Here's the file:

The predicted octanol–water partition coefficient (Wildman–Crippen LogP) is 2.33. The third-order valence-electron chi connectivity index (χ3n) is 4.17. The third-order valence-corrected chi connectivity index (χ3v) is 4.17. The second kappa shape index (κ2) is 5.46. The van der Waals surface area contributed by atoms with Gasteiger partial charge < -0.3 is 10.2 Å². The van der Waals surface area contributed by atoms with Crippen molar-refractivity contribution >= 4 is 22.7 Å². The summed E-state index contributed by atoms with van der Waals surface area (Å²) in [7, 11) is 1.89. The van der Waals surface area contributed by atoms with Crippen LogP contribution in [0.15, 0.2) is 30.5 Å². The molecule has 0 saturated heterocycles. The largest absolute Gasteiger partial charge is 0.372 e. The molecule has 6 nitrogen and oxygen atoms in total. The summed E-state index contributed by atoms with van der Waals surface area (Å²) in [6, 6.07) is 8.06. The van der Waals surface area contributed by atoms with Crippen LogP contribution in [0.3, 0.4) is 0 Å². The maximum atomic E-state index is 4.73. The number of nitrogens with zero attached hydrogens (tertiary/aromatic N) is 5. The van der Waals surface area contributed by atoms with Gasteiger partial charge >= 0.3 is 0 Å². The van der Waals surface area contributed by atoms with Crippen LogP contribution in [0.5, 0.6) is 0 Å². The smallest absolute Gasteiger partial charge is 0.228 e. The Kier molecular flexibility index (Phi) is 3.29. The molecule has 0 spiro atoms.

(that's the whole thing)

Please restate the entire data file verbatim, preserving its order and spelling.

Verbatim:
The predicted octanol–water partition coefficient (Wildman–Crippen LogP) is 2.33. The third-order valence-electron chi connectivity index (χ3n) is 4.17. The third-order valence-corrected chi connectivity index (χ3v) is 4.17. The second kappa shape index (κ2) is 5.46. The van der Waals surface area contributed by atoms with Gasteiger partial charge < -0.3 is 10.2 Å². The van der Waals surface area contributed by atoms with Crippen molar-refractivity contribution >= 4 is 22.7 Å². The summed E-state index contributed by atoms with van der Waals surface area (Å²) in [7, 11) is 1.89. The van der Waals surface area contributed by atoms with Crippen LogP contribution in [0.15, 0.2) is 30.5 Å². The molecule has 0 saturated heterocycles. The largest absolute Gasteiger partial charge is 0.372 e. The molecule has 6 nitrogen and oxygen atoms in total. The summed E-state index contributed by atoms with van der Waals surface area (Å²) in [6, 6.07) is 8.06. The van der Waals surface area contributed by atoms with Crippen LogP contribution in [0.3, 0.4) is 0 Å². The maximum atomic E-state index is 4.73. The number of nitrogens with zero attached hydrogens (tertiary/aromatic N) is 5. The van der Waals surface area contributed by atoms with Gasteiger partial charge >= 0.3 is 0 Å². The van der Waals surface area contributed by atoms with Crippen LogP contribution in [0.5, 0.6) is 0 Å². The smallest absolute Gasteiger partial charge is 0.228 e. The Kier molecular flexibility index (Phi) is 3.29. The molecule has 0 spiro atoms.